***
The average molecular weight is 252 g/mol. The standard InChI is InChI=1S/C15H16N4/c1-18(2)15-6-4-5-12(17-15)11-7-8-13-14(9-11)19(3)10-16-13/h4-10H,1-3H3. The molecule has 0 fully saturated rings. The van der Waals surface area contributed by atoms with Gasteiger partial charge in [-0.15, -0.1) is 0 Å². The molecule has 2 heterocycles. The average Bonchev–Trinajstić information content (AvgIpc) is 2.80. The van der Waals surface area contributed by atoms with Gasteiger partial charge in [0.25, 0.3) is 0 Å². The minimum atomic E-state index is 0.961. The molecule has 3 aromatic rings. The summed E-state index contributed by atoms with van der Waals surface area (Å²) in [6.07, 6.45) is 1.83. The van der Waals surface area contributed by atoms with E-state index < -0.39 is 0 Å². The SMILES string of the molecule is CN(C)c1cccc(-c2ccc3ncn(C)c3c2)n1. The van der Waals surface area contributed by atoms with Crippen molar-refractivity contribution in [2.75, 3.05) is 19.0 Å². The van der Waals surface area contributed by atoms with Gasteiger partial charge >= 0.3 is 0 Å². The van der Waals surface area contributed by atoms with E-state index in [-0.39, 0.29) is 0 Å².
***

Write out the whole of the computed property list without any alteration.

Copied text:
The average molecular weight is 252 g/mol. The standard InChI is InChI=1S/C15H16N4/c1-18(2)15-6-4-5-12(17-15)11-7-8-13-14(9-11)19(3)10-16-13/h4-10H,1-3H3. The molecule has 0 fully saturated rings. The van der Waals surface area contributed by atoms with Gasteiger partial charge in [-0.15, -0.1) is 0 Å². The molecule has 2 heterocycles. The average Bonchev–Trinajstić information content (AvgIpc) is 2.80. The van der Waals surface area contributed by atoms with Gasteiger partial charge in [0.25, 0.3) is 0 Å². The minimum atomic E-state index is 0.961. The molecule has 3 aromatic rings. The summed E-state index contributed by atoms with van der Waals surface area (Å²) in [6.07, 6.45) is 1.83. The van der Waals surface area contributed by atoms with E-state index < -0.39 is 0 Å². The SMILES string of the molecule is CN(C)c1cccc(-c2ccc3ncn(C)c3c2)n1. The van der Waals surface area contributed by atoms with Crippen molar-refractivity contribution in [2.75, 3.05) is 19.0 Å². The van der Waals surface area contributed by atoms with Gasteiger partial charge >= 0.3 is 0 Å². The van der Waals surface area contributed by atoms with E-state index in [-0.39, 0.29) is 0 Å².